Corgis are always eager to meet new people and animals. They are likely to approach others in a friendly non-threatening way, which can help to put others at ease.
You’ll find corgis are well-behaved dogs that can be trained to follow the rules. They are unlikely to cause problems when they interact with others. This makes them a great dog for kids and families.
Their sociability can also make them a great companion for people who live alone, as they offer companionship and connection. And just as they give love and support, that are ever-eager to receive it as well.
Quick recap: 4 reasons to buy a corgi
- Corgis have a lot of energy
- Corgis are easy to groom
- Corgis are good watch dogs
- Corgis are good with people and animals
If you want more convincing, here’s another 6 great reasons to buy a corgi!
Cons of buying a corgi – 5 things to think about before you buy
Corgis are a high-energy breed that require lots of regular exercise and attention from their owners. They are also prone to health issues in the eyes, back and joints which can require special care.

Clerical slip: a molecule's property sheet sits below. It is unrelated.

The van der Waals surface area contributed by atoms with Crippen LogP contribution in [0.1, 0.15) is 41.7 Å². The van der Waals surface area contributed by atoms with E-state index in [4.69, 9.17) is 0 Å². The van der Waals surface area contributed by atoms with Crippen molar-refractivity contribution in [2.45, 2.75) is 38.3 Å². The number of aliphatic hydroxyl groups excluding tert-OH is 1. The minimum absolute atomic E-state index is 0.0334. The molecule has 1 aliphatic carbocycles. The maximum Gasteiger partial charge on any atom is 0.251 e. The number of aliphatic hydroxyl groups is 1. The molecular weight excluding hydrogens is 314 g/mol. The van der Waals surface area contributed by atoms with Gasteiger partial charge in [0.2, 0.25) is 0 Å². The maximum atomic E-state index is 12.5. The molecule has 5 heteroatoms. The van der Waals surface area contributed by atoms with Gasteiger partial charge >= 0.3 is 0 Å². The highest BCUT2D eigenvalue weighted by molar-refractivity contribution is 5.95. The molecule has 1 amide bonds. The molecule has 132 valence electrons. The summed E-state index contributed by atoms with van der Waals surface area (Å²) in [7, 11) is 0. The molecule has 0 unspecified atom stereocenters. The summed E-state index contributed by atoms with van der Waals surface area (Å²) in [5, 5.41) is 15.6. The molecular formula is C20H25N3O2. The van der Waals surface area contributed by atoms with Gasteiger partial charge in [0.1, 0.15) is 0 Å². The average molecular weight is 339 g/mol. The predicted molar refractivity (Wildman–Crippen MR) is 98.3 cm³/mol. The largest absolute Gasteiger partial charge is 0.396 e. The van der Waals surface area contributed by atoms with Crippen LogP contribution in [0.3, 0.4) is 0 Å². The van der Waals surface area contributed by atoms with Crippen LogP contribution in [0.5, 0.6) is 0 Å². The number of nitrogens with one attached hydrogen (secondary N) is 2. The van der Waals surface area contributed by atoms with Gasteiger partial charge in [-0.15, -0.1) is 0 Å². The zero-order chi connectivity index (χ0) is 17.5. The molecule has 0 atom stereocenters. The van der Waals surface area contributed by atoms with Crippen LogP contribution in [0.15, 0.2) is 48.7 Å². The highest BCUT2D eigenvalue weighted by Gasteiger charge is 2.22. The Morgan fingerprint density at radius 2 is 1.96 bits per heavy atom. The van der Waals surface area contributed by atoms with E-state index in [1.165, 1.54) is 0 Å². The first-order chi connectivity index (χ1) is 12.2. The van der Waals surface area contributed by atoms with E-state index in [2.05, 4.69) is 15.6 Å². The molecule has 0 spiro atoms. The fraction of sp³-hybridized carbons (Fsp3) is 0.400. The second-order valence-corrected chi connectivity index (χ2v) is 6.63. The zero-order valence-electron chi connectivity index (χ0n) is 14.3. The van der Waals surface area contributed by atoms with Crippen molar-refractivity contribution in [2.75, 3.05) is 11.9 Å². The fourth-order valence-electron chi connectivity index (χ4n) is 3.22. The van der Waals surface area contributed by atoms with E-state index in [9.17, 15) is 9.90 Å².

While there are many positive reasons to consider buy a corgi, in the interest of fairness for all other dogs, there are also some negatives.
Here are some of the downsides to corgi ownership you should know before you bring a corgi home.
1. Corgis need to be kept busy
Corgis require a lot of energy, so a downside is you have to keep them busy. Be prepared for lots of walks, exercise, and playing.
A corgi would be terrible in an office cubical with nothing to do all day. They need to be kept active, the same way you’d treat a toddler.
Corgis are a high-energy breed so they have a natural instinct to be active and busy. This means they require regular exercise to stay happy and healthy.
If they do not get enough, they can become bored and restless, which can lead to behavioural problems such as barking, chewing, and digging.
This can be a challenge for some corgi owners. It can require a significant commitment of time and effort to give your corgi what they need to stimulate them.
This is difficult for people who have busy schedules or limited space for their corgi to run and play. It can still work, it’s just harder. Your best bet is to have lots of activities and toys ready to go: walks, runs, games, and bones.